Being a Good Muslim and Self-Control

Islam, one of the world’s major religions, encompasses a comprehensive way of life. It guides its followers in matters of faith, worship, ethics, and conduct. A fundamental aspect of being a good Muslim is the cultivation of self-control, which is a constant in a Muslim’s life. In this article, we delve into the connection between self-control and the practice of Islam. We will explore why self-control holds such a central place in Islam, drawing upon the Sunnah (the practices and teachings of the Prophet Muhammad, peace be upon him) and the Quran, and examining how acts of worship such as prayer and fasting contribute to self-control. We will also discover how good deeds are intrinsically linked to self-control and the ultimate quest to be a better Muslim.

Connecting with Allah and Self-Control

In Islam, self-control begins with the most important connection of all – the relationship between a believer and Allah, the One God. We will explore how connecting with Allah, through worship, prayer, and mindfulness, is the cornerstone of self-control in Islam.

Islam shows us many ways self-control can be maintained and how it forms the basis for moral character. Self-control is a defining trait of a good Muslim, and it is intricately connected to the teachings of the Prophet Muhammad (peace be upon him). His character and actions serve as a model for Muslims seeking to attain higher levels of self-control in their lives.

Examples from the Prophet Muhammad (PBUH)

  • Control Over Anger – The Prophet Muhammad (peace be upon him) emphasized the significance of controlling one’s anger. He said, “The strong is not the one who overcomes the people by his strength, but the strong is the one who controls himself while in anger” (Sahih al-Bukhari). This hadith underscores the value of self-control, especially in moments of anger or frustration. One of the most well-known examples of the Prophet’s self-control is his ability to remain patient and composed in the face of adversity. Even when faced with hostility and persecution in Mecca, the Prophet Muhammad (peace be upon him) displayed remarkable self-control, choosing a path of non-violence and patience.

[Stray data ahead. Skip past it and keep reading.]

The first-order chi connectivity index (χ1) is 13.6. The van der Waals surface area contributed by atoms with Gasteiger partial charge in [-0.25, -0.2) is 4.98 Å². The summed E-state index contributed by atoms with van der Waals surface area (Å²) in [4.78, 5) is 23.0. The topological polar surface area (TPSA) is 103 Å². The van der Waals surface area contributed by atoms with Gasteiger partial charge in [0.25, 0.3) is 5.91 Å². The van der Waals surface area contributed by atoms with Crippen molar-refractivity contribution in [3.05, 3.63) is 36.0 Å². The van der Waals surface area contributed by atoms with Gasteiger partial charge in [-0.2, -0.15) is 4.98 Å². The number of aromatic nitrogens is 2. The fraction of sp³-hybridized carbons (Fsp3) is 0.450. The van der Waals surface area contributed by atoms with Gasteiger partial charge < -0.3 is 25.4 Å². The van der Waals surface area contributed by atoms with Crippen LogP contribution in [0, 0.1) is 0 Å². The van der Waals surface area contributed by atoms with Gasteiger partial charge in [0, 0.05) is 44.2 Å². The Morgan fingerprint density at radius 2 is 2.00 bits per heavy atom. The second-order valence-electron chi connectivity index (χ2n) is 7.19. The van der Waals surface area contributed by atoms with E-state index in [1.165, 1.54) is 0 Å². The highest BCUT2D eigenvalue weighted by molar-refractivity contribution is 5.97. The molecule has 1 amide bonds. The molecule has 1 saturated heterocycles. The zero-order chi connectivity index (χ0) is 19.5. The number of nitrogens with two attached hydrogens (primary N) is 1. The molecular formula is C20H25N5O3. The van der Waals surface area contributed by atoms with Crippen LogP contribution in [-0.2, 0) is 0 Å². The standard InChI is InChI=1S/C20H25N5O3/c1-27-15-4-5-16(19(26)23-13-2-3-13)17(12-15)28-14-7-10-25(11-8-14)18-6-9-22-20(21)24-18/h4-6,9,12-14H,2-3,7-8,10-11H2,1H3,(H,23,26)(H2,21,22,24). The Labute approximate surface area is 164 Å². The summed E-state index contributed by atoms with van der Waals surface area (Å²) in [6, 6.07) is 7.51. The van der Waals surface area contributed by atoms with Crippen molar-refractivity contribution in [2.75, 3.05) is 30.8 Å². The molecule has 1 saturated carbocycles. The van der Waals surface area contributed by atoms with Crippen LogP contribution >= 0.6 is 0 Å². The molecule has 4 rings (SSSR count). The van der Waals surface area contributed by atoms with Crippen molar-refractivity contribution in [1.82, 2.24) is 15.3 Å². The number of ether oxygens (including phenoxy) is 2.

• Moderation in Food and Drink – The Prophet encouraged moderation in eating and drinking. He advised against overindulgence and said, “No human ever filled a vessel worse than the stomach. Sufficient for any son of Adam are some morsels to keep his back straight. But if it must be, then one third for his food, one third for his drink, and one third for his breath” (Sunan Ibn Majah). This helps us to refrain from being greedy, overeating and not appreciating the food that is put in front of us.
  • Truthfulness – The Prophet Muhammad (peace be upon him) was known as “Al-Amin” or “The Trustworthy” even before receiving his prophethood. His honesty and truthfulness set a high standard for self-control in speech. Muslims are encouraged to speak truthfully and avoid lying or deceit.
  • Forgiveness and Mercy – The Prophet’s forgiveness and mercy towards those who wronged him exemplify self-control in the face of adversity. He forgave people who had harmed him, demonstrating the capacity to overcome personal grievances with self-restraint and compassion.
  • Patience – (Sabr) is a virtue closely associated with self-control. The Prophet Muhammad (peace be upon him) demonstrated immense patience throughout his life, especially during times of hardship and persecution. His steadfastness in the face of adversity serves as a model for Muslims to exercise self-control in challenging situations.